BOOKS FROM THE TOP SHELF III – The Forty-Deuce

The Forty-Deuce‘ is a collection of photographs by Bill Butterworth that documents life in Times Square before it was scrubbed clean and thrown to the tourists. When I first opened the book, freshly ripped from its Amazon packaging, its pages peeled from eachother as if the sweat from their just-had-sex subjects were somehow permeating the paper. Excuse me, I couldn’t resist getting that gush of pretentiousness out of my system before I begin properly. By the way, the pages really did need peeling; it was weird. I also debated telling you that I could smell the sweat, but I think that’s just me. It’s humid today. Anyway, I saw a feature on the book over at Leisure a couple of weeks ago and bought it pretty soon after, simply out of curiosity, and because I’ve just moved into a new room and its shelves need some fleshing out.

I haven’t been anywhere near New York, and all I know about Times Square is that it’s a bit like Picadilly and everyone seems to want to go there. Carlo McCormick’s introduction to ‘The Forty-Deuce’, then, was pretty enlightening. Apparently, 42nd Street gained a reputation for the ‘naughty, bawdy [and] tawdry’ from the early days, and its seediness culminated in Butterworth’s 1980s. McCormick writes that ‘sex and drugs did not simply descend on Times Square, but grew there’. He confronts the ‘neither very white nor affluent’ statuses of Butterworth’s subjects, and blames ‘the role of race and class in America’s hypocritical measure of criminality’ for shaping ‘Slime Square’ into a territory both seedy and ethnically diverse, simultaneously.

“Times Square is a construction of America’s binary impulses: a puritanical state of tremendous punitive intolerance and a society of nearly unprecedented freedoms. Repression and tolerance played an equal hand in making the Forty-Deuce what it was.”

The photographs are a sort of time capsule, documenting a place in which sex was attainable in every corner and in every form, thriving right alongside mainstream living. Peep-shows, porn shops, prostitutes and pleasure-junkies abound, and all are captured with amiable tenderness. This is street photography at it’s raw best, and it has somehow made me nostalgic for a place and time which I never knew (which is easy for me to say from my detached 3-bedroom house).

I’ll leave you with the afterwords provided by the books editors: Hilton Ariel Ruiz and Beatriz Ruiz. P.S. I’ve transcribed them exactly, and I think some of the spelling and grammar is a little questionable. It pains me to admit that, since I’m enjoying the book so much. Still, don’t hold me to that statement since my use of commas and hyphenated adjectives is pretty extravagant, I’m told.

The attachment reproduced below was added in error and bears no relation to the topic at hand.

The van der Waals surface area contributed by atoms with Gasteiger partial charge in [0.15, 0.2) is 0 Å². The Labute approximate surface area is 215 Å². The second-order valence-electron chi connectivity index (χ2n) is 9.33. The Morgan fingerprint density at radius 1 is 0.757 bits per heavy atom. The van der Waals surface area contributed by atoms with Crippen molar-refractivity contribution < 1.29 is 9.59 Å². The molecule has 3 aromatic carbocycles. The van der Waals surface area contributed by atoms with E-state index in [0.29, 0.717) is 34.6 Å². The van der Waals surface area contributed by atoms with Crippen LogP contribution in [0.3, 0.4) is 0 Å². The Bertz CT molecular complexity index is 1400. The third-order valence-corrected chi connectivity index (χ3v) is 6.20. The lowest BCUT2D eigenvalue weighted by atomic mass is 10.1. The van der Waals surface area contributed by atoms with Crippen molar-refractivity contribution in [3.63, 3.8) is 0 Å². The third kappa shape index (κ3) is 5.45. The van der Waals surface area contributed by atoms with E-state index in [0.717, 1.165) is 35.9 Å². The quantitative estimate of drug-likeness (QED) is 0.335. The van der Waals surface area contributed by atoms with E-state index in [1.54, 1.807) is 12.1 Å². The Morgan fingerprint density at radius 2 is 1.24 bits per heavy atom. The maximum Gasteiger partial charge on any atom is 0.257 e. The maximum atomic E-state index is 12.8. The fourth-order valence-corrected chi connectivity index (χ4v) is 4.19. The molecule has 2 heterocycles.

You only heard the stories that after time had became whispers in the air of those who experienced this place 25 years ago–what we now call the Forty-Deuce. What about these photos of how New York used to look gives us such an eerie feeling? Is it the fact that we know, at one time, Times Square was where we could take our pleasures through hidden doors; a place to hangout where there were no rules? I like to call it “the Original Sin City,” with its bright neon lights and oversize billboards and the entertainments that came along with it. These photos show a time when credit cards weren’t offered and car leases weren’t even a choice but what you did have was a unique style–just your boom box and your kicks. Through the lens of Mr. Butterworth’s camera, we see a place that he says was the only area of New York and maybe the entire United States where it didn’t matter what color, race, gender, or religion you were. It was a place everybody felt equal. Butterworth’s photos take us on a surreal journey through the flashing lights of the theater marquees, early hip hop style, kung fu shops, and the women and pimps, etc., that created this never to be replicated place. Bill Butterworth saw what the Forty-Deuce was all about.

-Hilton Ariel Ruiz.

When we say Times Square, we think neon, shopping, and restaurants. But this neighborhood has not always been what it is today. Just 25 years ago, Times Square was a place where notorious drugs, prostitution, and pimping were wreaking havoc. The area was known to house many peep shows and pornographic theaters. A study by local scientists at City University of New York estimated that the weekly gross of a single peep show ranged from $74,000 to $106,000, amounting to 5 million a year, and that was only the licit portion of the profits. In the Times Square of the seventies and eighties, sex was explicit everywhere and in just about every form and for any taste. Many still flocked to the area for other attractions, however. Broadway theater, always financially volatile, still had some fine years as well as some nosedives. In those days it was still possible to see a play or eat a greasy steak and baked potatoes at Tad’s Steak House, for five dollars. Second-run movie houses catered to New York’s thousands of college students with all-night showings of B-movies for a dollar. But the real entertainment was sought for free by the addicts, pickpockets, and other hustlers roaming the streets. During this period, various activities began to arise combining the glitz and glamour with the street life. One of the best examples was the birth of b-boy (Hip Hop) culture. Bill Butterworth’s photos highlight the kind of lavish and gritty culture that developed in New York during this dark period. The pictures are visual time capsules delivering concentrated bursts of historical information about what life was like in Times Square or as we called it, the Forty-Deuce.

-Beatriz Ruiz

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